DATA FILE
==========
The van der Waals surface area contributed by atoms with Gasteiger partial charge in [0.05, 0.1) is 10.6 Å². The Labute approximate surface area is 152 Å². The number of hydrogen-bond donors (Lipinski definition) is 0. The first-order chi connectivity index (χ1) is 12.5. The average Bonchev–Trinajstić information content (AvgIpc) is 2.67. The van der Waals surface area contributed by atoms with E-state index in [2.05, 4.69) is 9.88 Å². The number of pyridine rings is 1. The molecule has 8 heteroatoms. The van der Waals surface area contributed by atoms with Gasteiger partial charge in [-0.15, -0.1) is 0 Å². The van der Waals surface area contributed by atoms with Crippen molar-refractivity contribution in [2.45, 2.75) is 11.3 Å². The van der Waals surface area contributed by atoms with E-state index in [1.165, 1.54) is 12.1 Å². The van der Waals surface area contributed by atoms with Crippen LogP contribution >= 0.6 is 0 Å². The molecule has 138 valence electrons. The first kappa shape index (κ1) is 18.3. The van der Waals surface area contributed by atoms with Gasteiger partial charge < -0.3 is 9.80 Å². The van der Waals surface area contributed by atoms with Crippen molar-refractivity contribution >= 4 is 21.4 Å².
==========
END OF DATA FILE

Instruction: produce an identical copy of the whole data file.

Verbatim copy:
The van der Waals surface area contributed by atoms with Gasteiger partial charge in [0.05, 0.1) is 10.6 Å². The Labute approximate surface area is 152 Å². The number of hydrogen-bond donors (Lipinski definition) is 0. The first-order chi connectivity index (χ1) is 12.5. The average Bonchev–Trinajstić information content (AvgIpc) is 2.67. The van der Waals surface area contributed by atoms with E-state index in [2.05, 4.69) is 9.88 Å². The number of pyridine rings is 1. The molecule has 8 heteroatoms. The van der Waals surface area contributed by atoms with Gasteiger partial charge in [-0.15, -0.1) is 0 Å². The van der Waals surface area contributed by atoms with Crippen molar-refractivity contribution in [2.45, 2.75) is 11.3 Å². The van der Waals surface area contributed by atoms with E-state index in [1.165, 1.54) is 12.1 Å². The van der Waals surface area contributed by atoms with Crippen LogP contribution >= 0.6 is 0 Å². The molecule has 138 valence electrons. The first kappa shape index (κ1) is 18.3. The van der Waals surface area contributed by atoms with Gasteiger partial charge < -0.3 is 9.80 Å². The van der Waals surface area contributed by atoms with Crippen molar-refractivity contribution >= 4 is 21.4 Å².